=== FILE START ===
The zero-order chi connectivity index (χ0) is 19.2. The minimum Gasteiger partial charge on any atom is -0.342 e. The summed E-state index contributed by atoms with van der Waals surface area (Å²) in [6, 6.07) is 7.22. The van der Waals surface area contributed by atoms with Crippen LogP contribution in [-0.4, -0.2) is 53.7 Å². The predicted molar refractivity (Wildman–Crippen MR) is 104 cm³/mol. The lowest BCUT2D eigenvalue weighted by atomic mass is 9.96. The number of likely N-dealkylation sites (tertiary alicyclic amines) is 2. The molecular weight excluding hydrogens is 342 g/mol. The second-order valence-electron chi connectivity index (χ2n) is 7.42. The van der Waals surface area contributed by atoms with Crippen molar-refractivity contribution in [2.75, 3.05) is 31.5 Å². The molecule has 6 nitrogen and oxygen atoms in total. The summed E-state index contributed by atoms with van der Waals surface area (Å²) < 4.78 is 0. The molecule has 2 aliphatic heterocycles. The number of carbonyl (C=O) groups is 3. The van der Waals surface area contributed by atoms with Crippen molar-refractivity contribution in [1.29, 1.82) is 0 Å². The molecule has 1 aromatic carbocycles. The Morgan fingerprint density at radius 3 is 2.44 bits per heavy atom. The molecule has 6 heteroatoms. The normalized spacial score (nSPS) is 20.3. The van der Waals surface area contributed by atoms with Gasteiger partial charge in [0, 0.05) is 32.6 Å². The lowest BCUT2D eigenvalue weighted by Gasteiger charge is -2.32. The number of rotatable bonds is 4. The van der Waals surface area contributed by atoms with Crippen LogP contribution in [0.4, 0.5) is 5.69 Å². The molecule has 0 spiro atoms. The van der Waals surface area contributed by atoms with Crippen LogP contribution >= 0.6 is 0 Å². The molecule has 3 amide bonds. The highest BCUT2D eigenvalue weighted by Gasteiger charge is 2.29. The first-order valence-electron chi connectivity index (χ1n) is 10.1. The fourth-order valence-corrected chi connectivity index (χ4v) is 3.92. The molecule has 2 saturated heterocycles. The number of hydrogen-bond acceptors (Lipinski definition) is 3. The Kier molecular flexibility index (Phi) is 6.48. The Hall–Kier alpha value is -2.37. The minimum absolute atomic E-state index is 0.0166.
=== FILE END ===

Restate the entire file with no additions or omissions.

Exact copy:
The zero-order chi connectivity index (χ0) is 19.2. The minimum Gasteiger partial charge on any atom is -0.342 e. The summed E-state index contributed by atoms with van der Waals surface area (Å²) in [6, 6.07) is 7.22. The van der Waals surface area contributed by atoms with Crippen LogP contribution in [-0.4, -0.2) is 53.7 Å². The predicted molar refractivity (Wildman–Crippen MR) is 104 cm³/mol. The lowest BCUT2D eigenvalue weighted by atomic mass is 9.96. The number of likely N-dealkylation sites (tertiary alicyclic amines) is 2. The molecular weight excluding hydrogens is 342 g/mol. The second-order valence-electron chi connectivity index (χ2n) is 7.42. The van der Waals surface area contributed by atoms with Crippen molar-refractivity contribution in [2.75, 3.05) is 31.5 Å². The molecule has 6 nitrogen and oxygen atoms in total. The summed E-state index contributed by atoms with van der Waals surface area (Å²) < 4.78 is 0. The molecule has 2 aliphatic heterocycles. The number of carbonyl (C=O) groups is 3. The van der Waals surface area contributed by atoms with Crippen molar-refractivity contribution in [1.29, 1.82) is 0 Å². The molecule has 1 aromatic carbocycles. The Morgan fingerprint density at radius 3 is 2.44 bits per heavy atom. The molecule has 6 heteroatoms. The normalized spacial score (nSPS) is 20.3. The van der Waals surface area contributed by atoms with Gasteiger partial charge in [0, 0.05) is 32.6 Å². The lowest BCUT2D eigenvalue weighted by Gasteiger charge is -2.32. The number of rotatable bonds is 4. The van der Waals surface area contributed by atoms with Crippen LogP contribution in [0.4, 0.5) is 5.69 Å². The molecule has 0 spiro atoms. The van der Waals surface area contributed by atoms with Crippen LogP contribution >= 0.6 is 0 Å². The molecule has 3 amide bonds. The highest BCUT2D eigenvalue weighted by Gasteiger charge is 2.29. The first-order valence-electron chi connectivity index (χ1n) is 10.1. The fourth-order valence-corrected chi connectivity index (χ4v) is 3.92. The molecule has 2 saturated heterocycles. The number of hydrogen-bond acceptors (Lipinski definition) is 3. The Kier molecular flexibility index (Phi) is 6.48. The Hall–Kier alpha value is -2.37. The minimum absolute atomic E-state index is 0.0166.